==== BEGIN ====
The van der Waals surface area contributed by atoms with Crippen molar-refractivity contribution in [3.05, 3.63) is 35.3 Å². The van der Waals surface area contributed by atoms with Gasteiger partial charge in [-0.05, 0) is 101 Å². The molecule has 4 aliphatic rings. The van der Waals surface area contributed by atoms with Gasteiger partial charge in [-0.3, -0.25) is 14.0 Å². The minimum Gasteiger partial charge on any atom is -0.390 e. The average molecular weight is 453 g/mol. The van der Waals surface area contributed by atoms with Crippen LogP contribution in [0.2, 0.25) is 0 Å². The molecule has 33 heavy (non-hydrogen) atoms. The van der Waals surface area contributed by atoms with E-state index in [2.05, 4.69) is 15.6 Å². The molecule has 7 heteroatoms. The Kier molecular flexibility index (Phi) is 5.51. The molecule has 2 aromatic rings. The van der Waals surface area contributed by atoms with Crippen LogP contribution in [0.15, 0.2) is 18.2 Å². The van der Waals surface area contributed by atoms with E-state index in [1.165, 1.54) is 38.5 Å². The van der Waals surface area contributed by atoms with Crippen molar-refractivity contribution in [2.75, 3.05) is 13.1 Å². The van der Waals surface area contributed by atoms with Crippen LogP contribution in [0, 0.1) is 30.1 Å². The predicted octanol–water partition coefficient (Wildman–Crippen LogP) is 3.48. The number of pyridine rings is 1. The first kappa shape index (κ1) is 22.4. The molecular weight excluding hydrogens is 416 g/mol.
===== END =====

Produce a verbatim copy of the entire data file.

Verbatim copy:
The van der Waals surface area contributed by atoms with Crippen molar-refractivity contribution in [3.05, 3.63) is 35.3 Å². The van der Waals surface area contributed by atoms with Gasteiger partial charge in [-0.05, 0) is 101 Å². The molecule has 4 aliphatic rings. The van der Waals surface area contributed by atoms with Gasteiger partial charge in [-0.3, -0.25) is 14.0 Å². The minimum Gasteiger partial charge on any atom is -0.390 e. The average molecular weight is 453 g/mol. The van der Waals surface area contributed by atoms with Crippen LogP contribution in [0.2, 0.25) is 0 Å². The molecule has 33 heavy (non-hydrogen) atoms. The van der Waals surface area contributed by atoms with E-state index in [2.05, 4.69) is 15.6 Å². The molecule has 7 heteroatoms. The Kier molecular flexibility index (Phi) is 5.51. The molecule has 2 aromatic rings. The van der Waals surface area contributed by atoms with Crippen LogP contribution in [0.15, 0.2) is 18.2 Å². The van der Waals surface area contributed by atoms with E-state index in [1.165, 1.54) is 38.5 Å². The van der Waals surface area contributed by atoms with Crippen molar-refractivity contribution in [2.75, 3.05) is 13.1 Å². The van der Waals surface area contributed by atoms with Crippen LogP contribution in [0, 0.1) is 30.1 Å². The predicted octanol–water partition coefficient (Wildman–Crippen LogP) is 3.48. The number of pyridine rings is 1. The first kappa shape index (κ1) is 22.4. The molecular weight excluding hydrogens is 416 g/mol.